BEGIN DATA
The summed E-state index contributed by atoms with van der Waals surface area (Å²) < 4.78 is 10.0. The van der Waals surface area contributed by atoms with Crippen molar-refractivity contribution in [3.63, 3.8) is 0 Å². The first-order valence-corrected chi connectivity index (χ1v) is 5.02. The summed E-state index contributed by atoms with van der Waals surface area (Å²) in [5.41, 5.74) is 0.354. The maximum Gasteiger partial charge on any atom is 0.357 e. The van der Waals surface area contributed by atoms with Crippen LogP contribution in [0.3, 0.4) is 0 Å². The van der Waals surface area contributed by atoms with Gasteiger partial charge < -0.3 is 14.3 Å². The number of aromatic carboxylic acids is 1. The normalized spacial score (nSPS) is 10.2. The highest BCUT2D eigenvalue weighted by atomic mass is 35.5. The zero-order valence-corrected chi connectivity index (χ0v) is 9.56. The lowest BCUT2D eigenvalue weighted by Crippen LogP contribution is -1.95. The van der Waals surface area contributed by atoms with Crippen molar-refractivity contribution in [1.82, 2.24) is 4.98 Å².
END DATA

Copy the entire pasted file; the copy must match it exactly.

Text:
The summed E-state index contributed by atoms with van der Waals surface area (Å²) < 4.78 is 10.0. The van der Waals surface area contributed by atoms with Crippen molar-refractivity contribution in [3.63, 3.8) is 0 Å². The first-order valence-corrected chi connectivity index (χ1v) is 5.02. The summed E-state index contributed by atoms with van der Waals surface area (Å²) in [5.41, 5.74) is 0.354. The maximum Gasteiger partial charge on any atom is 0.357 e. The van der Waals surface area contributed by atoms with Crippen LogP contribution in [0.3, 0.4) is 0 Å². The van der Waals surface area contributed by atoms with Gasteiger partial charge < -0.3 is 14.3 Å². The number of aromatic carboxylic acids is 1. The normalized spacial score (nSPS) is 10.2. The highest BCUT2D eigenvalue weighted by atomic mass is 35.5. The zero-order valence-corrected chi connectivity index (χ0v) is 9.56. The lowest BCUT2D eigenvalue weighted by Crippen LogP contribution is -1.95. The van der Waals surface area contributed by atoms with Crippen molar-refractivity contribution in [1.82, 2.24) is 4.98 Å².